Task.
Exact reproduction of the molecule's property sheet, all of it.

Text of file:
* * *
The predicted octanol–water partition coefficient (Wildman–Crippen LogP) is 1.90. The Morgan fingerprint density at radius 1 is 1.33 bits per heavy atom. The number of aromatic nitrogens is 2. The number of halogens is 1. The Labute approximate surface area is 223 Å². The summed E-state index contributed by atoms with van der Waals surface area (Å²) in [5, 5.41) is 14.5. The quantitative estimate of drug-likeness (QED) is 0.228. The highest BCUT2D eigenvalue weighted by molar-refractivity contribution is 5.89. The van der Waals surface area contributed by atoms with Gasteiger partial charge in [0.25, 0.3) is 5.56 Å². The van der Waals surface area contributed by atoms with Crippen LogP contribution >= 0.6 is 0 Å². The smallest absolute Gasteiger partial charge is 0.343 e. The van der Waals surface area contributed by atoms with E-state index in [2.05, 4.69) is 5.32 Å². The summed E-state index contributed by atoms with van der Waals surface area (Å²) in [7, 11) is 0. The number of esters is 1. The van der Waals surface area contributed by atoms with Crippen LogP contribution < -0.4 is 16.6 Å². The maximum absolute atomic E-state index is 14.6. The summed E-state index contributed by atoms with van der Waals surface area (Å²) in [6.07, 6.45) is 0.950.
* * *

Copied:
The predicted octanol–water partition coefficient (Wildman–Crippen LogP) is 1.90. The Morgan fingerprint density at radius 1 is 1.33 bits per heavy atom. The number of aromatic nitrogens is 2. The number of halogens is 1. The Labute approximate surface area is 223 Å². The summed E-state index contributed by atoms with van der Waals surface area (Å²) in [5, 5.41) is 14.5. The quantitative estimate of drug-likeness (QED) is 0.228. The highest BCUT2D eigenvalue weighted by molar-refractivity contribution is 5.89. The van der Waals surface area contributed by atoms with Gasteiger partial charge in [0.25, 0.3) is 5.56 Å². The van der Waals surface area contributed by atoms with Crippen LogP contribution >= 0.6 is 0 Å². The smallest absolute Gasteiger partial charge is 0.343 e. The van der Waals surface area contributed by atoms with E-state index in [2.05, 4.69) is 5.32 Å². The summed E-state index contributed by atoms with van der Waals surface area (Å²) in [7, 11) is 0. The number of esters is 1. The van der Waals surface area contributed by atoms with Crippen LogP contribution < -0.4 is 16.6 Å². The maximum absolute atomic E-state index is 14.6. The summed E-state index contributed by atoms with van der Waals surface area (Å²) in [6.07, 6.45) is 0.950.